As I said, in the beginning, I would end my travelogue saying “It’s funny how, in the journey of life, even though we begin at different times and places, our paths cross each other’s so that we may share our love, compassion, observations and hope. This is a design of God which I appreciate and cherish.”

As we finally reached our sweet home and I lay down on my bed I could only remember a beautiful quote by Mark Twain “ No one realises how beautiful it is to travel until he comes home and rests his head on his old familiar pillow”.

Totally a black or white person , no grey for me . A philanthropist who is has found a place in this world but serving the only purpose we have . Fulfilling my dreams . A smile is always welcomed :)

India

Ram Mandir Opening For “Darshan” In 2023

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Ram Mandir Opening 2023 | News Aur Chai

The Ram Mandir in Ayodhya is expected to allow visitors by December 2023, with the completion of construction only in 2025.

Sources in the Shri Ram Janmabhoomi Teerth Kshetra have revealed that the colossal project of building the Ram Mandir in Ayodhya, Uttar Pradesh, will be opening for devotees towards the end of 2023. In contrast, the project’s entire construction completion is expected towards the end of 2025. The sanctum sanctorum (Garbha Griha), along with the mandir’s first floor, will be ready by December 2023. Devotees will be allowed to visit the long-awaited mandir soon after the construction is completed.

An ANI report said, “The grand Ram Mandir being constructed in Ayodhya will be opened for devotees from December 2023. Sources told ANI that Garbhagriha, all five mandaps and the first floor will be ready by December 2023 and the mandir will be opened for devotees”.

The sanctum sanctorum will be as high as 161 feet and built using Rajasthani marble and stones. Engineers and architects are taking all measures to ensure the longevity of this enormous project. The second stage of construction is expected to begin in December this year. Currently, the structure is at a standstill as a result of monsoons. Another reason for the delay is the coronavirus pandemic that depleted the force with which the mandir’s construction was expected to go on.

The announcement of the mandir being opened to visitors in 2023 has brought up questions about the political agenda. It is believed that the Bharatiya Janata Party (BJP) aims to use the mandir to catapult themselves into a position of advantage during the 2024 Lok Sabha elections. Opening the mandir to devotees in December 2023 will give the BJP an easy 6-month gap to the general elections in 2024.

The opening of the long-awaited Ram Mandir in Ayodhya could be the factor that diverts the public, at least the Hindu’s in favour of BJP. Thus, securing them a vote bank based on religious sentiments upheld by the party in their previous tenure as the ruling party.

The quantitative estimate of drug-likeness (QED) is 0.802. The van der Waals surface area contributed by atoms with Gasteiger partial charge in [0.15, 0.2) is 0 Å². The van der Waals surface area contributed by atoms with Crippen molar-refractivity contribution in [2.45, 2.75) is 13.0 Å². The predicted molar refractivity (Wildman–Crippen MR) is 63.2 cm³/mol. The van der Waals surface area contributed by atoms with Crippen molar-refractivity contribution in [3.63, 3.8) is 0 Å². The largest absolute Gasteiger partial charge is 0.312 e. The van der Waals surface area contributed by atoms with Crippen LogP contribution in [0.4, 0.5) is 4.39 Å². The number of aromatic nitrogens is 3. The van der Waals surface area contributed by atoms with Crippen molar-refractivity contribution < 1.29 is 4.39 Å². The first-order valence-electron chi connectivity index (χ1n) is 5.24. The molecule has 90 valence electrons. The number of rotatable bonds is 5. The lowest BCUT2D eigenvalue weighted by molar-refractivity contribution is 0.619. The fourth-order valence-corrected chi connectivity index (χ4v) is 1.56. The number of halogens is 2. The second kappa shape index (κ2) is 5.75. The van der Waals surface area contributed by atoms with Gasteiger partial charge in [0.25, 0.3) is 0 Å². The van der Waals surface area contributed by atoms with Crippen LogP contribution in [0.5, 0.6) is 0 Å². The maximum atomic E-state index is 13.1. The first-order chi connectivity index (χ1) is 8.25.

The Ram Janmabhoomi Mandir will be 360 feet long, 235 feet wide, and 20 feet high mandir will be completely ready by the end of 2025. The project will include amenities and structures like museums, archives, research centre, Sant Niwas, gau and Yagya shala, Etc. The main attraction is the Ram Mandir.

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Business

How SEBI’s New Margin Rule Is Affecting Retail Traders?

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SEBI Margin Rule | News Aur Chai

Securities and Exchange Board of India has introduced new margin rules for traders. Traders and Brokers are not happy with the new regulations because they will have to invest a large amount of cash in fulfilling margin requirements for trade.

SEBI had introduced the new margin rule in the year 2020 for intraday traders. It is being implemented in a phased manner. Traders were supposed to maintain 25 per cent of the peak margin in the first phase; the margin was raised by 50 per cent in the second phase. In the third phase, as per the new margin rule, intraday traders will have to pay a 100 per cent upfront margin. According to new norms, the margin requirements will be calculated four times during every trading session because the money margin must be greater than the need.

As per the new rule, brokers must collect margin from investors for any purchase or sale, and if they fail to do so, they will have to pay the penalty. Thus, brokers will not receive power of attorney. Brokers cannot use power of attorney for pledging anymore.

Those investors who want to make use of margin will have to create margin pledges separately. As per the new rule, investors will have to pay at least a 30 per cent margin upfront to avail a margin loan. Shares brought today cannot be sold tomorrow. Funds from shares sold today cannot be used for new trades on the same day.

The market experts said that there must be proper adjustments for implementing new rules, or it may create chaos, trouble and disturbance to the market participants. The CEO and founder of Zerodha broking firm, Nithin Kamath tweeted that, “the day when the new rules came into effect was the dreaded day for brokers, exchanges, intraday traders”.

Traders Are Not Happy: